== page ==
Here are some descriptions of activities that might happen during the summer:
· 1 egg
· 4 pieces of string (about 2 feet long)
· 1 large sheet of newspaper
· 1 paper plate
· 1 egg
· scraps of fabric
· paper cups
· plastic bags
· Cover the ground with newspaper where you plan to drop your eggs.
· Start with Materials Set 1.
· You have 15 minutes to work with these materials.
· The goal is to find a way to protect your egg from breaking when dropped from a high place.
· When the 15 minutes are up, drop your egg from a high place. At the Exploratorium, we drop our eggs from the mezzanine onto the first floor.
· Check to see if your egg survived. If not, how could your design be improved?
· Now you have a second chance to keep your egg from breaking. You may work with Materials Sets 1 and 2, and have unlimited time to redesign your egg protection.
· Drop the egg again. Did it break this time?
· Clean up the egg-y mess!
What’s going on?
When you lift your egg off the ground, it gains potential energy. This energy has to go somewhere when it hits the floor. This energy will break the egg when it hits the floor. There are ways to keep your egg from breaking: provide a cushion, or slow it down. If you pad the egg with something that can absorb the energy when the egg hits the ground, it may not break. Or, if you create a parachute with your materials, you can use air resistance to slow down the egg’s fall and give it a softer landing.
· Cotton T-Shirt
· Permanent Markers
· Isopropyl Alcohol
· Paper Towels
· Water-Based Markers
· Glass Cups
· Scotch Tape
· Pour about an inch of alcohol into the cup. Note: Alcohol is harmful if put in eyes or swallowed. We also recommend doing this in a well-ventilated space.
· If you do not want the pattern to bleed through to the back of the shirt, place a piece of cardboard or plastic bag between the layers of the shirt.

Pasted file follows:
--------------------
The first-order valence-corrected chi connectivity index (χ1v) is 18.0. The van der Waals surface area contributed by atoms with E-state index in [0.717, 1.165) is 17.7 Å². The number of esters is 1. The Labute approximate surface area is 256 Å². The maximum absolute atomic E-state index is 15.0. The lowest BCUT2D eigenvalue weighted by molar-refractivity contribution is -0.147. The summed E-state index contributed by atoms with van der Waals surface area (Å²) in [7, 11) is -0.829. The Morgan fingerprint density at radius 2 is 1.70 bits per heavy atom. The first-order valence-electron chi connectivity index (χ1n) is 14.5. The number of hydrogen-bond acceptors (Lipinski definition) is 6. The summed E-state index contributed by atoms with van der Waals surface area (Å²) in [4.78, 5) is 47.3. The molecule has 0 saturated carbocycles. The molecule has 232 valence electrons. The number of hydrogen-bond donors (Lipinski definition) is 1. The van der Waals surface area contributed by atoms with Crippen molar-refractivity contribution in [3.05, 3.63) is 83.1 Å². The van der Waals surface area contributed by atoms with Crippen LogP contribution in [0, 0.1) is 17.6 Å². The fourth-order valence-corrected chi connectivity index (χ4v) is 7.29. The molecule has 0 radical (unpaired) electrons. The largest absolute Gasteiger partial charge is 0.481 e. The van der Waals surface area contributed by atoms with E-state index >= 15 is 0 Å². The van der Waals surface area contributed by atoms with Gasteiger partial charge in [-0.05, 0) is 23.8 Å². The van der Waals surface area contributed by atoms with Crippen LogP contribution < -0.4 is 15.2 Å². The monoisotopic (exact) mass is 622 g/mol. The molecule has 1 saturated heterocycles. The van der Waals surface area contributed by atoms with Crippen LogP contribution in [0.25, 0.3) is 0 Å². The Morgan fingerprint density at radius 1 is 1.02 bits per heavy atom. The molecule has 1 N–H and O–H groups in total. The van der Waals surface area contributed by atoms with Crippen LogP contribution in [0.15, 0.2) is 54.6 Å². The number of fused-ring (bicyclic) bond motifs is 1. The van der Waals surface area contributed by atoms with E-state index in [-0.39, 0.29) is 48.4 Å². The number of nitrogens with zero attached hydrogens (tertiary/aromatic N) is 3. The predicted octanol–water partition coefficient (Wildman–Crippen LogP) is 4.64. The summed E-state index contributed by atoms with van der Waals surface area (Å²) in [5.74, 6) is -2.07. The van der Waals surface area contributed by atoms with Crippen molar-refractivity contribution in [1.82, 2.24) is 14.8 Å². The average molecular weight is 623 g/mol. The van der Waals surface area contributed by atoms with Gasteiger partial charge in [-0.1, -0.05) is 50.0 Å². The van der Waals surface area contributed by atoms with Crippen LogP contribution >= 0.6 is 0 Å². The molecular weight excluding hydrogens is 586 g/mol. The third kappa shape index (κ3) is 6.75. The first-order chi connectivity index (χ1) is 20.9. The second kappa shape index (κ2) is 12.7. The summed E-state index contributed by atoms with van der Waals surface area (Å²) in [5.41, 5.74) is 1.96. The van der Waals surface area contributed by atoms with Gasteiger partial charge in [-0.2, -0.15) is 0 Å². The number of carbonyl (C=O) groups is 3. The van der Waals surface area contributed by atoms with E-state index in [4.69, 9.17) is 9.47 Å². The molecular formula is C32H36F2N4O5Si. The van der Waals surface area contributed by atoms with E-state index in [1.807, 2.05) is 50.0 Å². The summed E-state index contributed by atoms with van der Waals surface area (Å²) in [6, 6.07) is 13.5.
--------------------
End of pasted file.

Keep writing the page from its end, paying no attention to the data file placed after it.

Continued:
· Use the permanent markers to make designs on your t-shirt. For step-by-step photos and design examples, visit this web page: http://www.life.uiuc.edu/boast1/sciencelessons/chromatography.htm.
· Carefully drop the alcohol one drop at a time onto your designs. Watch the ink spread out, and add more alcohol as you like.
· You can do some experiments with chromatography to find out what colors make up the ink in your markers at home.
· Pour about an inch of water into one glass cup, and an inch of alcohol into the other.
· Tear paper towels into strips about an inch wide.
· For each strip, make a mark an inch from the bottom with a marker. Use water-based markers for half, and permanent markers or pens for the other half. Make sure to try at least one black, and a few other colors.
· Place the strips of paper with permanent markers into the glass of alcohol so that the bottom of the strips touch the alcohol, but the marker marks are above the liquid. Carefully tape them in place.
· Repeat this step for the water-based strips of paper in the glass of water.
· Wait for awhile and watch the colors travel up the strips of paper towel. What colors appear. Are you surprised by any of them?
Wind Tubes and Marble Machines
These activities were designed by the Exploratorium PIE team (Play, Invent, Explore). We love the way that they naturally encourage playful creativity, problem solving, and experimentation. To learn more about their activities and process, visit their idea page here: http://www.exploratorium.edu/pie/ideas.html.
Size and Scale of the Solar System
· 10 spheres (see below for sizes)
· You will make a scale model of the planets in our solar system. The scale for this model is 1 inch: 3,000 feet. This means that every 3,000 feet on a real planet is represented by 1 inch on the model planets. Using a scale model, the planets will not be there actual sizes, but will be correctly sized in relation to each other.
· Take a look at the 10 balls and guess which one represents which planet. One of them represents the Earth’s moon.
· Line up the balls in the following order and find out if you guessed correctly!
Planet Approximate Diameter Model Diameter
Mercury 3000 mi 1 in (large marble)
Venus 7500 mi 2.5 in (raquetball)